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High Court Rules in Favor of Westboro Church

In an 8-1 ruling, the U.S. Supreme Court today ruled that the First Amendment protects the rights of a fundamentalist Christian church to use and display anti-military slurs near the funerals of fallen troops.
The court's vote in favor of Westboro Baptist Church of Topeka, Kan., lets stand a lower court decision that tossed out a $5 million judgment against the church for picketing the service of a Maryland Marine.
Justice Samuel Alito was the only one to rule in favor of the family of the late Lance Cpl. Matthew Snyder.
"Our profound national commitment to free and open debate is not a license for the vicious verbal assault that occurred in this case," Alito wrote in his dissent.

Writing for the majority, Justice John Roberts said the First Amendment shields the funeral protesters, noting that they obeyed police directions and were 1,000 feet from the church.

"Speech is powerful. It can stir people to action, move them to tears of both joy and sorrow, and -- as it did here -- inflict great pain. On the facts before us, we cannot react to that pain by punishing the speaker," Roberts said. "As a nation we have chosen a different course -- to protect even hurtful speech on public issues to ensure that we do not stifle public debate."
Veterans groups were resigned to the high court's decision.
"I think this will settle the argument of whether you can use this particular vehicle that Mr. Snyder did" to halt the Westboro protests, said Mark Seavey, a spokesman for The American Legion. "That's been rendered completely moot by the court."
Matthew Snyder died in Iraq in 2006 and his body was returned to the United States for burial. Members of the Westboro Baptist Church, who have picketed military funerals for several years, decided to protest outside the Westminster, Md., church where his funeral was to be held.
The Rev. Fred Phelps and his family members who make up most of the Westboro Baptist Church have picketed many military funerals to draw attention to their stance that U.S. deaths in Afghanistan and Iraq are God's punishment for America's tolerance of homosexuality.
Their signs used during pickets read "Thank God for dead soldiers," "You're Going to Hell," "God Hates the USA/Thank God for 9/11," and one that combined the U.S. Marine Corps motto, Semper Fi, with a slur against gay men.
The church members often drew counter-demonstrators, as well as media coverage and a heavy police presence to maintain order. The result was a spectacle that led to altering the route of the funeral procession.
"The larger question of time and place and manner [of protest] -- those might come more to the fore because of it," added the American Leagion's Seavey, who said he thinks communities will take another look at laws or ordinances regarding the distance between protesters and funeral services.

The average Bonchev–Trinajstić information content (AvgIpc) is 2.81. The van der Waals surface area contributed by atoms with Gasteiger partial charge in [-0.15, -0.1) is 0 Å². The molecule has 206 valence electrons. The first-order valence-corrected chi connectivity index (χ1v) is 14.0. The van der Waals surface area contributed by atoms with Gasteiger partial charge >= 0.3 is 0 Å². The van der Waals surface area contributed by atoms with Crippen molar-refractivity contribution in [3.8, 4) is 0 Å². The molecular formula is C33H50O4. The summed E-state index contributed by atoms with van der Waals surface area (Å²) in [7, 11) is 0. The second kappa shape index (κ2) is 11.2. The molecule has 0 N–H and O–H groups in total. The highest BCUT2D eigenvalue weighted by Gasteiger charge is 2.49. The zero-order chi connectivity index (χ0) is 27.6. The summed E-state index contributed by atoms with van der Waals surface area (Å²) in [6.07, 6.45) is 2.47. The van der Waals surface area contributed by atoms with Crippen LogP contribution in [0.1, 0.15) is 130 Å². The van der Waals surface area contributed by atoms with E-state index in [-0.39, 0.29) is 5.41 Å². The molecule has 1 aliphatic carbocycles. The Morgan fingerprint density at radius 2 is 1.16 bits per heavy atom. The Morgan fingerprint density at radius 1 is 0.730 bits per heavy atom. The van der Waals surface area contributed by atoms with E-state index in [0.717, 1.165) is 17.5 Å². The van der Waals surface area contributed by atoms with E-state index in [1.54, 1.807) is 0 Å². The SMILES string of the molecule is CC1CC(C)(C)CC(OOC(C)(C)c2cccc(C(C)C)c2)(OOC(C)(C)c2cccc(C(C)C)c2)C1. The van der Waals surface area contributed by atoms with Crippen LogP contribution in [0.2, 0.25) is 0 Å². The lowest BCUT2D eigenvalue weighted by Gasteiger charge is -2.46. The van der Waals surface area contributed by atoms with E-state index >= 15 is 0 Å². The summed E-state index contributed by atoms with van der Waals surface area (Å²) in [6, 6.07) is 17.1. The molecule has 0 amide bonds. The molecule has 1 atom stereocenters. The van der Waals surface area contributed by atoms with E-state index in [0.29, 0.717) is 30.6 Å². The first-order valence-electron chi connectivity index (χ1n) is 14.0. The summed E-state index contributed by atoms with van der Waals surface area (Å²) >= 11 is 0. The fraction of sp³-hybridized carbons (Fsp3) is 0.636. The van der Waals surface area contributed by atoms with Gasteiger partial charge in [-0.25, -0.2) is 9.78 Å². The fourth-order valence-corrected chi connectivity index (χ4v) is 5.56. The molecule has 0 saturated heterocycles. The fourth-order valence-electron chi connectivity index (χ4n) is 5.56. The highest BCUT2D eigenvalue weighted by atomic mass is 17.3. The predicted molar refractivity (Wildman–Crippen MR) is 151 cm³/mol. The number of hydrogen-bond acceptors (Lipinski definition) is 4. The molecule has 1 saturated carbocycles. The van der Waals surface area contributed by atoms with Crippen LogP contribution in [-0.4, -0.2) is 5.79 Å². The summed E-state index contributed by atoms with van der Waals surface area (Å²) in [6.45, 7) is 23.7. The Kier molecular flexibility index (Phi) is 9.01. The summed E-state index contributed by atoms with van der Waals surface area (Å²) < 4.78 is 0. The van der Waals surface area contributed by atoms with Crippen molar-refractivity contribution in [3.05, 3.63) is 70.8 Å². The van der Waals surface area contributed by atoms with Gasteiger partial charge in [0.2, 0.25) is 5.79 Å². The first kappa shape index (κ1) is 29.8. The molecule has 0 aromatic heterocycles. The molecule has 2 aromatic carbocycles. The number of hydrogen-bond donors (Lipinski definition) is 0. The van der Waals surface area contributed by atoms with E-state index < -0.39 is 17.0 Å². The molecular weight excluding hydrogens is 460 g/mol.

The Veterans of Foreign Wars said it is "greatly disappointed" with the court's ruling.
"The right to free speech does not trump a family's right to mourn in private, and though the Westboro Baptist Church may think they have won, the VFW will continue to support community efforts to ensure no one hears their voice," said spokesman Joe Davis.

Views: 20

Comment by SydTheSkeptic on March 5, 2011 at 11:07am

As disrespectful as it is, and as unpopular as this opinion will be, I think the court ruled in favor of free speech.

We might hate it for all its arrogance, and its WAY-off sense of morality (so hypocritical and down-right NASTY in its effect), but had the court ruled against the church, it would've set a dangerous precedent that could've been used against ALL types of "protests".  


I think my faith would be more lost in the public if I didn't already know that there have been communities that have dealt with these idiots in a way that maintained the mourners privacy as well as the dignity of the community itself. 

Angels to Protect Mourners Against Protesting Church Members



Comment by lima on March 5, 2011 at 11:13am

I am hoping that out of this new laws will be passed that allow people in mourning to have peace and solitude at funerals... and to forbid people to riot and protest in the name of religion.


I understand the free-speech aspect, I really do... I guess it just makes me sad that so many people are getting away with hate in the name of free speech.


I am allowed to say whatever I want, there has to be a line somewhere in there that you just should not be allowed to cross over.  


to purposely want to cause hurt when people are already in pain just seems so inhumane.  :(



Comment by lima on March 5, 2011 at 11:18am

and another thought.   who wants the funerals to become pony shows?  Personally IMO , we should not have to have so many support groups show up to out weight the others, the Funeral ends up being about the protestors and about the supporters not about the person that has passed over and the people left behind.


I think its great to see the angels, and to hear about the Vets that come out, we had a soldier recently in WV that was killed by an IED and my unit had gone to the funeral because the church was going to be there... 

back and forth, back and forth...  media, adds to it.



Comment by SydTheSkeptic on March 5, 2011 at 11:41am

I hear ya.  I agree.


Better the silent angels obscuring the view rather than loud counter-protesters, for sure.

Comment by Holger on March 6, 2011 at 5:15pm
Sad indeed. People who show up at funerals to degrade dead people and to piss on people that are already in pain are some of the lowest creatures on earth.


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